Getting Started

For the sake of this example, lets pretend you work for The Department of Energy Conservation (DoEC). Among other things, your department is responsible for helping businesses install solar panels in exchange for a tax credit. Here's what that process typically looks like:

  1. A business owner submits an application and someone in your department records the information
  2. If the business qualifies, you send out a guy to evaluate their physical location and determine the approach needed
  3. Instructions are sent out to the applicant on how to proceed with installation
  4. Applicant indicates installation is complete
  5. Your department sends an inspector out to sign off on proper installation
  6. Your department head reviews the completed process and gives final approval

There are quite a few moving parts here. Let's get this process set up on a CityGrows

Creating a new workflow

Before you can create a workflow, register for a free trial CityGrows admin account. Once you're registered, you'll be prompted to create a workflow. Give your new workflow a name in the top left corner.

Add some steps

Since the first thing we need to do is record information from an application, we'll add a Collect / Record Information step by clicking Add Step and selecting it from the dialog.

Customize your step by adding a name, description, instructions, timeframe, and automatic email notification components (all optional, but often helpful).

Next, we need to tell our workflow what information we want to collect. For the sake of simplicity, let's pretend our application asks for Applicant name, Email, a description of what the business does, and a photo of the business.Click Add new section, then give it a title, then click the Add New field button, and fill out the field so that it looks like this:

You can also toggle whether or not the field is required, as well as whether it should appear publicly as open data. While we encourage our clients to keep as much data as possible public, some sensitive data (home addresses, phone numbers, personal emails) may be appropriate to redact.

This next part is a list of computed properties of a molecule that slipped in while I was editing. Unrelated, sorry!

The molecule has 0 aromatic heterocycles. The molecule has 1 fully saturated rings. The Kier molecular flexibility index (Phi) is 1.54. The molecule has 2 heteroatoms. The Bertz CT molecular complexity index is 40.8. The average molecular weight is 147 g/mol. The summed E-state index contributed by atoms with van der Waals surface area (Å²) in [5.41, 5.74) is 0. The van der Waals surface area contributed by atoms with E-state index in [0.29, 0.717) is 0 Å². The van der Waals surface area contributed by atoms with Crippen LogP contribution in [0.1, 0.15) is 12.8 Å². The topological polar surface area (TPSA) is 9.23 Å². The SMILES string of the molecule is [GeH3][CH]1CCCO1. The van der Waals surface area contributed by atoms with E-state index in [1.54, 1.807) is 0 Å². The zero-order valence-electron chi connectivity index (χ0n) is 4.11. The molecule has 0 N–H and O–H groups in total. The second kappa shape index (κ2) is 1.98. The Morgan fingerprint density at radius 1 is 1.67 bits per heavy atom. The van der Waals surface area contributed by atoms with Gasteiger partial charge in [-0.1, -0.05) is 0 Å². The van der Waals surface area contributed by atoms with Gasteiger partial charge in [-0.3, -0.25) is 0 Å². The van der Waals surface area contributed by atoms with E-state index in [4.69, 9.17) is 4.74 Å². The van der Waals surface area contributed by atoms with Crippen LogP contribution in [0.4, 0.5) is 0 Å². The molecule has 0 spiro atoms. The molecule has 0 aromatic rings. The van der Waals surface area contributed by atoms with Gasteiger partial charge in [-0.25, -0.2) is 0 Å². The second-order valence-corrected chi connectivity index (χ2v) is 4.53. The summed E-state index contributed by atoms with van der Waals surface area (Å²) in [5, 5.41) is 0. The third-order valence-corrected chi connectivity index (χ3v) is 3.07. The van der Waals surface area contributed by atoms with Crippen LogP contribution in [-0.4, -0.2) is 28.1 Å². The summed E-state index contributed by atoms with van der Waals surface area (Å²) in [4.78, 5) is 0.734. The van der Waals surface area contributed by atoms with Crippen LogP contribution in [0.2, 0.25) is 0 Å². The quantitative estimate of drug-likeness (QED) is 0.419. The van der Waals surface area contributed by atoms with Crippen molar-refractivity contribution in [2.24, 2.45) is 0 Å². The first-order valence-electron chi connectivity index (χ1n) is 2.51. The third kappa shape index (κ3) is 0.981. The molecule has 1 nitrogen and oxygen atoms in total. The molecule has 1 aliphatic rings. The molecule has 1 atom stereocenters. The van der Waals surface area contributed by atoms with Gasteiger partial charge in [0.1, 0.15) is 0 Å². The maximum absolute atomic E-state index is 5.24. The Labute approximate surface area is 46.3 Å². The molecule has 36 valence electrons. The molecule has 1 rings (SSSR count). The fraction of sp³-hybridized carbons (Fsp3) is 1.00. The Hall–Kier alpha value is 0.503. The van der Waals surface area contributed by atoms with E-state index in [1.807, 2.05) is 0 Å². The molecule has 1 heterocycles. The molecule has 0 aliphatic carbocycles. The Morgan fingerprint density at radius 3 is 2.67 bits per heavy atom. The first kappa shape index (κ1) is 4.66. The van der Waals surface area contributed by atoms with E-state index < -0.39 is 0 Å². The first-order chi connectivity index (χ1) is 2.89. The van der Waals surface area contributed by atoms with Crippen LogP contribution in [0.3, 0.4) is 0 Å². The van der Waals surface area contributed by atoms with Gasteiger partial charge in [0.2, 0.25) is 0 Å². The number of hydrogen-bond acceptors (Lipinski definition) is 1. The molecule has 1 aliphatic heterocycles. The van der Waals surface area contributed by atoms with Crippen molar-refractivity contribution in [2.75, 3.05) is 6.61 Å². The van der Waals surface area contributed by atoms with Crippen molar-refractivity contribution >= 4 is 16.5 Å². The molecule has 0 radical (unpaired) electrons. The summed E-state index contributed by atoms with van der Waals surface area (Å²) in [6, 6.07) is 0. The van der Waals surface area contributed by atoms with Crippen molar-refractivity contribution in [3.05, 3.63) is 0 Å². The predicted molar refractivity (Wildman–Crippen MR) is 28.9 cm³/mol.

We'll do that three more times to enter in all of the information we want to collect. We'll also add a second section for the business info.

And if you ever need help, you can click on the "chat" icon at bottom right and we'll do our best to answer your questions.

2. Review application

Next, we need to review the application to make sure the applicant qualifies. Let's pretend that's Bob Smith's job. We'll add a Require Review step and assign Bob as the reviewer.

3. Send out an inspector

There's a couple different ways you could go here depending on how your organization is run. Namely you could use either a Basic step and specify that an inspector is being sent out, or you could use another Review step and explicitly require that the inspector mark his inspection as reviewed before advancing.

For the sake of simplicity, let's create a basic step. We'll add a description to the step so that everyone knows what's supposed to be happening.

We'll also add a timeframe to this step since we want to make sure it doesn't take longer than a week to get an inspector out

4 - Build out remaining steps

The rest of this workflow can be build out using similar techniques to those above. For the sake of brevity, here's what the workflow will look like when complete.


Your workflow is now ready to go. 

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